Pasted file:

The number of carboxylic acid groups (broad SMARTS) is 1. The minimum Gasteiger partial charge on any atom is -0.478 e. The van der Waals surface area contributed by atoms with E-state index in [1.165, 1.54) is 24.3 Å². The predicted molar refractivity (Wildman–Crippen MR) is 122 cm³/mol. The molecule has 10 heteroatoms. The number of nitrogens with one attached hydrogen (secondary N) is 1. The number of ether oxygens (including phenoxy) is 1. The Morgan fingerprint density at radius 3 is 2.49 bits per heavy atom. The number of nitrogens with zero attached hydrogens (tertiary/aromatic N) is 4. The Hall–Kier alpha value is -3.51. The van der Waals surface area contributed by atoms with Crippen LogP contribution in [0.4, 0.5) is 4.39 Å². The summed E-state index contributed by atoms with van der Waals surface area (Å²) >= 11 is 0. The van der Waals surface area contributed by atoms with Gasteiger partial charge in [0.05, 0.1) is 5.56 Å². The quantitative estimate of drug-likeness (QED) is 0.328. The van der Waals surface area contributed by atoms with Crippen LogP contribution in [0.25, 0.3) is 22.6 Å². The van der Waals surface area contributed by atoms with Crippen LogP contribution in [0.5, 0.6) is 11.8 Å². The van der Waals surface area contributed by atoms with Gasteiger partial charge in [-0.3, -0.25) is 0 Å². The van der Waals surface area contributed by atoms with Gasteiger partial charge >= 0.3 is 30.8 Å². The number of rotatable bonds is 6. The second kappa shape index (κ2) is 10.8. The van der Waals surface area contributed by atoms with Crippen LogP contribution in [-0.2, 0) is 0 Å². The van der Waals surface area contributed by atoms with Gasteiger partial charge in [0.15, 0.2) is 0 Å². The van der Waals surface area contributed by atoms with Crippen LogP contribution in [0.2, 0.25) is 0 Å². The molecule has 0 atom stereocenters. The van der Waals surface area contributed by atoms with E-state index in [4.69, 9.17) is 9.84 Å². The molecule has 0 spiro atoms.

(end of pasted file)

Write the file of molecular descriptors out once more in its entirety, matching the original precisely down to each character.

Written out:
The number of carboxylic acid groups (broad SMARTS) is 1. The minimum Gasteiger partial charge on any atom is -0.478 e. The van der Waals surface area contributed by atoms with E-state index in [1.165, 1.54) is 24.3 Å². The predicted molar refractivity (Wildman–Crippen MR) is 122 cm³/mol. The molecule has 10 heteroatoms. The number of nitrogens with one attached hydrogen (secondary N) is 1. The number of ether oxygens (including phenoxy) is 1. The Morgan fingerprint density at radius 3 is 2.49 bits per heavy atom. The number of nitrogens with zero attached hydrogens (tertiary/aromatic N) is 4. The Hall–Kier alpha value is -3.51. The van der Waals surface area contributed by atoms with Crippen LogP contribution in [0.4, 0.5) is 4.39 Å². The summed E-state index contributed by atoms with van der Waals surface area (Å²) >= 11 is 0. The van der Waals surface area contributed by atoms with Gasteiger partial charge in [0.05, 0.1) is 5.56 Å². The quantitative estimate of drug-likeness (QED) is 0.328. The van der Waals surface area contributed by atoms with Crippen LogP contribution in [0.25, 0.3) is 22.6 Å². The van der Waals surface area contributed by atoms with Crippen LogP contribution in [0.5, 0.6) is 11.8 Å². The van der Waals surface area contributed by atoms with Gasteiger partial charge in [-0.3, -0.25) is 0 Å². The van der Waals surface area contributed by atoms with Gasteiger partial charge >= 0.3 is 30.8 Å². The number of rotatable bonds is 6. The second kappa shape index (κ2) is 10.8. The van der Waals surface area contributed by atoms with Crippen LogP contribution in [-0.2, 0) is 0 Å². The van der Waals surface area contributed by atoms with Gasteiger partial charge in [0.15, 0.2) is 0 Å². The van der Waals surface area contributed by atoms with Crippen LogP contribution in [0.2, 0.25) is 0 Å². The molecule has 0 atom stereocenters. The van der Waals surface area contributed by atoms with E-state index in [4.69, 9.17) is 9.84 Å². The molecule has 0 spiro atoms.